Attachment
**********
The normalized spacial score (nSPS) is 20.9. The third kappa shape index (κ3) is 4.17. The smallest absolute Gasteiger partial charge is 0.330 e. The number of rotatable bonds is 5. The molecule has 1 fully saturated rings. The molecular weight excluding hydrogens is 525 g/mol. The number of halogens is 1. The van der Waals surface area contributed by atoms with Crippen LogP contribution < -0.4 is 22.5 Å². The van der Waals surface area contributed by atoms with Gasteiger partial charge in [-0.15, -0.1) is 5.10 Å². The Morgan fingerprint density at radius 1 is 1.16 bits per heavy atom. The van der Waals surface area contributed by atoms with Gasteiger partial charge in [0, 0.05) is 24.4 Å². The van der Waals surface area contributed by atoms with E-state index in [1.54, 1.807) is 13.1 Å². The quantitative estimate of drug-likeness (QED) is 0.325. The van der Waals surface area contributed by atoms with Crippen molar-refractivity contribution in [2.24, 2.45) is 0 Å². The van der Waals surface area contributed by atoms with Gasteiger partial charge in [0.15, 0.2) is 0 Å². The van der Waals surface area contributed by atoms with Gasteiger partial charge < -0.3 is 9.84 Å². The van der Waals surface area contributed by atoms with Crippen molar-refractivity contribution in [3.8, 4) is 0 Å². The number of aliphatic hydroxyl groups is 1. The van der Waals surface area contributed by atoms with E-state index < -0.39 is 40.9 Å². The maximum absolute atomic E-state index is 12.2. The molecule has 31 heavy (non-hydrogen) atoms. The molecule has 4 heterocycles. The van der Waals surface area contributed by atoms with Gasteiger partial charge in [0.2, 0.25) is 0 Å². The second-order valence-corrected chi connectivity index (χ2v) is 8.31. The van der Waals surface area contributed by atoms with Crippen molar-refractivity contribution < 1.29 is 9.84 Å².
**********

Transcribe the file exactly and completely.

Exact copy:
The normalized spacial score (nSPS) is 20.9. The third kappa shape index (κ3) is 4.17. The smallest absolute Gasteiger partial charge is 0.330 e. The number of rotatable bonds is 5. The molecule has 1 fully saturated rings. The molecular weight excluding hydrogens is 525 g/mol. The number of halogens is 1. The van der Waals surface area contributed by atoms with Crippen LogP contribution < -0.4 is 22.5 Å². The van der Waals surface area contributed by atoms with Gasteiger partial charge in [-0.15, -0.1) is 5.10 Å². The Morgan fingerprint density at radius 1 is 1.16 bits per heavy atom. The van der Waals surface area contributed by atoms with Gasteiger partial charge in [0, 0.05) is 24.4 Å². The van der Waals surface area contributed by atoms with E-state index in [1.54, 1.807) is 13.1 Å². The quantitative estimate of drug-likeness (QED) is 0.325. The van der Waals surface area contributed by atoms with Crippen molar-refractivity contribution in [2.24, 2.45) is 0 Å². The van der Waals surface area contributed by atoms with Gasteiger partial charge in [0.15, 0.2) is 0 Å². The van der Waals surface area contributed by atoms with Gasteiger partial charge < -0.3 is 9.84 Å². The van der Waals surface area contributed by atoms with Crippen molar-refractivity contribution in [3.8, 4) is 0 Å². The number of aliphatic hydroxyl groups is 1. The van der Waals surface area contributed by atoms with E-state index < -0.39 is 40.9 Å². The maximum absolute atomic E-state index is 12.2. The molecule has 31 heavy (non-hydrogen) atoms. The molecule has 4 heterocycles. The van der Waals surface area contributed by atoms with Gasteiger partial charge in [0.2, 0.25) is 0 Å². The second-order valence-corrected chi connectivity index (χ2v) is 8.31. The van der Waals surface area contributed by atoms with Crippen molar-refractivity contribution < 1.29 is 9.84 Å².